TAXES HAVE CONSEQUENCES

People react to taxes. That is why a 10% increase in a tax rate does not produce a 10% increase in revenue. Two of the fastest growing states in the Union are Florida and New Hampshire, neither of which levies an income tax. California has the greatest financial shortfall and the highest income tax rate in the nation. These are not coincidences. They are the result of personal and business reaction to relative tax rates.

Ireland is considering raising the Corporate tax rate from 10 to 12.5 percent. Microsoft, Hewlett Packard, Merrill Lynch, Intel and Google have all made public announcements that they may locate processing operations elsewhere if such a proposal becomes law. Should just one of them carry through with a move, Ireland could lose more by loss of that taxpayer than it gains from the increase in rates. You can expect not only the companies that expressed their objections, but all international corporations to reconsider any expansion plans they had for within the Emerald Isle.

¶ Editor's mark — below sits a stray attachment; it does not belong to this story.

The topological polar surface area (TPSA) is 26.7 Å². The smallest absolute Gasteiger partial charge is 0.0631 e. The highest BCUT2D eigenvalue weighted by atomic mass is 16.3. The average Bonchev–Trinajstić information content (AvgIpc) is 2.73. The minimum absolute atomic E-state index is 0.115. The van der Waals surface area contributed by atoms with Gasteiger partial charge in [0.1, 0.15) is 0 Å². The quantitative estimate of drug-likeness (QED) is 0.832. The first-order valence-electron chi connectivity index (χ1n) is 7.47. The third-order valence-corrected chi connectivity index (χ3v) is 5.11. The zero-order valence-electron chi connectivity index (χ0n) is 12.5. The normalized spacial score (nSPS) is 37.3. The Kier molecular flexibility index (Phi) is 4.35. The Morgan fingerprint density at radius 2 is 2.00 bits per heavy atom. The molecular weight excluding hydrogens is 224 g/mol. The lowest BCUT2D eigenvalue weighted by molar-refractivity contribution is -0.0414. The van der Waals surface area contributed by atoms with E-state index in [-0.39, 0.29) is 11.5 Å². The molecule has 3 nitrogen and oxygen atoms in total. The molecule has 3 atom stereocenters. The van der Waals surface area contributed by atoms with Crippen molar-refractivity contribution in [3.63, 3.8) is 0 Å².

The loss of manufacturing in the U.S. is not just cheap labor elsewhere; it is also the corporate tax rate. At 35% it is the second highest in the developed world. Those who complain that jobs are being exported overseas should be arguing for reducing the corporate tax rate. More often than not, they are doing just the opposite.

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